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An analyst's take on Fox-Cablevision dispute

Pound for pound, the battle between Cablevision and Fox appears to pit a runt against a heavy-weight fighter, analysts say. So why is Cablevision fighting so hard against News Corp. in its battle over fees paid to retransmit Fox's shows?

To get federal officials to step into what appear to be increasingly contentious negotiations between broadcasters and cable/satellite video distributors, analysts say. Fox's blackout to Cablevision's 3 million subscribers has entered its third day as both sides meet again to try to agree to a new contract.

"Today, retransmission consent disputes pit a government-mandated monopoly broadcaster against a distributor for whom there are readily available substitutes. It was never a fair fight," said Craig Moffett, an analyst at Sanford and Bernstein in a research note to investors. "Regulatory and/or legislative intervention could be the great leveler, and that may be what Cablevision is playing for."

The battles will only intensify, analysts say. In two weeks, Dish Network will renegotiate its retransmission consent agreement with Fox.

Cablevision's willingness to take blackouts, even as Fox has advised subscribers to go to Cablevision's competitors, shows the cable operator was willing to lose the battle "in an effort to win the war," Moffett wrote in a white paper.

The Federal Communications Commission has not indicated if would intervene in such negotiations. Sen. John Kerry (D-Mass.) said he would propose a bill that would prevent broadcasters from pulling their signals from consumers. And the bill would allow the FCC to evaluate the last best offers made by both companies and determine if the negotiations should go into arbitration. Fox has resisted arbitration, saying third-party mediation would give distributors too much leverage.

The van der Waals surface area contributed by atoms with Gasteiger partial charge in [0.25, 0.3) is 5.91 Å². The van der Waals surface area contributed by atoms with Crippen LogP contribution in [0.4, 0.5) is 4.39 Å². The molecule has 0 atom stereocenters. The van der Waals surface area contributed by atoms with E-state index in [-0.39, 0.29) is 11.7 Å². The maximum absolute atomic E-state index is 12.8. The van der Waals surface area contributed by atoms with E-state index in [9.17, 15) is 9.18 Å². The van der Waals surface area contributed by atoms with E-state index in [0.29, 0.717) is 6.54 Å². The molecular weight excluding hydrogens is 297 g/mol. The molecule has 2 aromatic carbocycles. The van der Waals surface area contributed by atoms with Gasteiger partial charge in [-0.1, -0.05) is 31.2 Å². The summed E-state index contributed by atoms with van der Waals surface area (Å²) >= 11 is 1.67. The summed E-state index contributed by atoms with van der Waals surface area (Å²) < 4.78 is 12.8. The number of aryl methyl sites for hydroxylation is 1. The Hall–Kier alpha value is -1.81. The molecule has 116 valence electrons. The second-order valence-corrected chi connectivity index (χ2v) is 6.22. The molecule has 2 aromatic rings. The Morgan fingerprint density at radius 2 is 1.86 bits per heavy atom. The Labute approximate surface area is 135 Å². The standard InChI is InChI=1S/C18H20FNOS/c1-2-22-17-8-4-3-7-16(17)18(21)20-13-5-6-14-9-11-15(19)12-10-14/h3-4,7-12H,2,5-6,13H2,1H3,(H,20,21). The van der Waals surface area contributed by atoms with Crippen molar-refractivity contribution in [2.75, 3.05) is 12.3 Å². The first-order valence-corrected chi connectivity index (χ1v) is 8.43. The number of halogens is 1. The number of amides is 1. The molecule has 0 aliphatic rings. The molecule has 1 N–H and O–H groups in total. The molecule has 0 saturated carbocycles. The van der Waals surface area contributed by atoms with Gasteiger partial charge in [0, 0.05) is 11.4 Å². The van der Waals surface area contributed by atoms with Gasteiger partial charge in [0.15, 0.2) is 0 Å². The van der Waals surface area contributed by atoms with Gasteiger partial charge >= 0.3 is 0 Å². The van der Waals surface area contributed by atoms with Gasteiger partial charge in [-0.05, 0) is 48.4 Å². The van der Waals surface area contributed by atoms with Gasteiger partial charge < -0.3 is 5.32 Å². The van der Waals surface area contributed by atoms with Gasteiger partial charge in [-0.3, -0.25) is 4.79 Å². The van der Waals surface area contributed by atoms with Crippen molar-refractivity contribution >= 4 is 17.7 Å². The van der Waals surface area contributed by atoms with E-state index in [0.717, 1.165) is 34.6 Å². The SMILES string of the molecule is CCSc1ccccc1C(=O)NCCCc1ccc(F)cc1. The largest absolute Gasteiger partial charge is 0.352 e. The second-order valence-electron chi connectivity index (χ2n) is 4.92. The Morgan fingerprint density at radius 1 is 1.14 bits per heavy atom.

“Rather, I think we need new rules of the road. We need to change the law that governs this market for the new environment we face," Kerry said in a release over the weekend.

That attention may be Cablevision's goal.

"Regulators' patience is, no doubt, wearing thin. And so is consumer affordability," Moffett said.

By Cecilia Kang  | October 18, 2010; 11:30 AM ET
 
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Next: Fox says no deal with Cablevision; analysts look to World Series as next flashpoint

Comments

It might be nice to include a photo of John Kerry from his announcement:

http://bit.ly/9xpn4G

Posted by: TheChileanPresidentIsMuchBetterRespondingToDisastersThanObama | October 18, 2010 12:31 PM | Report abuse

Shouldn't our cable bill be reduced if we are unable to access Fox channels?

Posted by: wernerleon | October 18, 2010 1:17 PM | Report abuse

"Shouldn't our cable bill be reduced if we are unable to access Fox channels?"

------------------

The value of your cable service goes UP if Fox isn't on it.

Posted by: SilverSpring8 | October 18, 2010 5:34 PM | Report abuse

There is one way to help break the impasse that could potentially save consumers money -- a federal mandate for a la carte pricing.

Right now consumers have to at least pay for all channels on their provider’s minimum service level, even if they do not watch them or want them. It allows content producers, like Fox or others, to charge distributors exorbitant fees per person, even if many of those customers do not watch that specific content.

Comcast has gotten into disputes with various sports leagues and regional sports networks (which in some cases are owned by sports teams) over carriage agreements. Comcast wanted to put them on special sports tiers that would cost extra only to those who opted into them, while the sports leagues and networks demanded carriage on Comcast's minimum broadcast tier so that they could demand more money per Comcast viewer.

A la carte programming would allow customers to pick and choose their content; they could still opt for higher-priced bundles, but it would be optional, not required. Content providers would have to compete with other content providers for better pricing on package deals, lest they be shut out by customers, not distributors.

Posted by: braunt | October 18, 2010 5:43 PM | Report abuse

It's "News Corp." -- not "New Corp."

Posted by: mg31 | October 18, 2010 9:26 PM | Report abuse

How about giving the FCC power to penalize Fox and Cablevision for each say service is out? Nothing like a stick to get them to settle this dispute if they are losing money on fines.

Posted by: TheNervousCat | October 21, 2010 9:13 AM | Report abuse

How about giving the FCC power to penalize Fox and Cablevision for each day service is out? Forget the carrot, give 'em the stick to get them to settle this dispute if they are losing money on fines.

Posted by: TheNervousCat | October 21, 2010 9:14 AM | Report abuse

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